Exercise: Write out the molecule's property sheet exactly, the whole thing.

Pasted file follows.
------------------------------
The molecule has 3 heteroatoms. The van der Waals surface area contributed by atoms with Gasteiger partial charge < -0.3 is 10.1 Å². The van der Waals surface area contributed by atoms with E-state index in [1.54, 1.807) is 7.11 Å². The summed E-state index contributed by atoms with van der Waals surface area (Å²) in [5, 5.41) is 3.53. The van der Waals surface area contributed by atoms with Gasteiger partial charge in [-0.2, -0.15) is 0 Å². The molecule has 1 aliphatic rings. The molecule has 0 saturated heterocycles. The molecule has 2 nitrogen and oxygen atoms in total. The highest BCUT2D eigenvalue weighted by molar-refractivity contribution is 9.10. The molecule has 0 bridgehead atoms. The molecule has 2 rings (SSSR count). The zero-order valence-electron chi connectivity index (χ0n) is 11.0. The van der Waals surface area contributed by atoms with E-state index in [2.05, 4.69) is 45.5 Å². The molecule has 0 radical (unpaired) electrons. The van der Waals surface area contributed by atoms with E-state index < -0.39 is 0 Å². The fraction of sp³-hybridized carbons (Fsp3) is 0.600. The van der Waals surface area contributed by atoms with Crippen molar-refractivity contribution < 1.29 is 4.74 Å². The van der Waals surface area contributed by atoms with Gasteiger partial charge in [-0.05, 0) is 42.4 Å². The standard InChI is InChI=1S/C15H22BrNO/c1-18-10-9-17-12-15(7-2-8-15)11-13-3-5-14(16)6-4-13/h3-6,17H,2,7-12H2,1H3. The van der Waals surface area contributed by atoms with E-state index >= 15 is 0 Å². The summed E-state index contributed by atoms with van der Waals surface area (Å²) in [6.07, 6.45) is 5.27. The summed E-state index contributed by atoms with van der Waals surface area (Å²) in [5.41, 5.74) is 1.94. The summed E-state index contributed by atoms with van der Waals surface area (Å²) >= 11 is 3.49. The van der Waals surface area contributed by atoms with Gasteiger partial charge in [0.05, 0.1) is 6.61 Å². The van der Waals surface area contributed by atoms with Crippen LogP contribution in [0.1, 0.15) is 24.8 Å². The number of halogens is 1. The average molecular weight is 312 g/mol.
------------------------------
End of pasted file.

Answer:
The molecule has 3 heteroatoms. The van der Waals surface area contributed by atoms with Gasteiger partial charge < -0.3 is 10.1 Å². The van der Waals surface area contributed by atoms with E-state index in [1.54, 1.807) is 7.11 Å². The summed E-state index contributed by atoms with van der Waals surface area (Å²) in [5, 5.41) is 3.53. The van der Waals surface area contributed by atoms with Gasteiger partial charge in [-0.2, -0.15) is 0 Å². The molecule has 1 aliphatic rings. The molecule has 0 saturated heterocycles. The molecule has 2 nitrogen and oxygen atoms in total. The highest BCUT2D eigenvalue weighted by molar-refractivity contribution is 9.10. The molecule has 0 bridgehead atoms. The molecule has 2 rings (SSSR count). The zero-order valence-electron chi connectivity index (χ0n) is 11.0. The van der Waals surface area contributed by atoms with E-state index in [2.05, 4.69) is 45.5 Å². The molecule has 0 radical (unpaired) electrons. The van der Waals surface area contributed by atoms with E-state index < -0.39 is 0 Å². The fraction of sp³-hybridized carbons (Fsp3) is 0.600. The van der Waals surface area contributed by atoms with Crippen molar-refractivity contribution < 1.29 is 4.74 Å². The van der Waals surface area contributed by atoms with Gasteiger partial charge in [-0.05, 0) is 42.4 Å². The standard InChI is InChI=1S/C15H22BrNO/c1-18-10-9-17-12-15(7-2-8-15)11-13-3-5-14(16)6-4-13/h3-6,17H,2,7-12H2,1H3. The van der Waals surface area contributed by atoms with E-state index >= 15 is 0 Å². The summed E-state index contributed by atoms with van der Waals surface area (Å²) in [6.07, 6.45) is 5.27. The summed E-state index contributed by atoms with van der Waals surface area (Å²) in [5.41, 5.74) is 1.94. The summed E-state index contributed by atoms with van der Waals surface area (Å²) >= 11 is 3.49. The van der Waals surface area contributed by atoms with Gasteiger partial charge in [0.05, 0.1) is 6.61 Å². The van der Waals surface area contributed by atoms with Crippen LogP contribution in [0.1, 0.15) is 24.8 Å². The number of halogens is 1. The average molecular weight is 312 g/mol.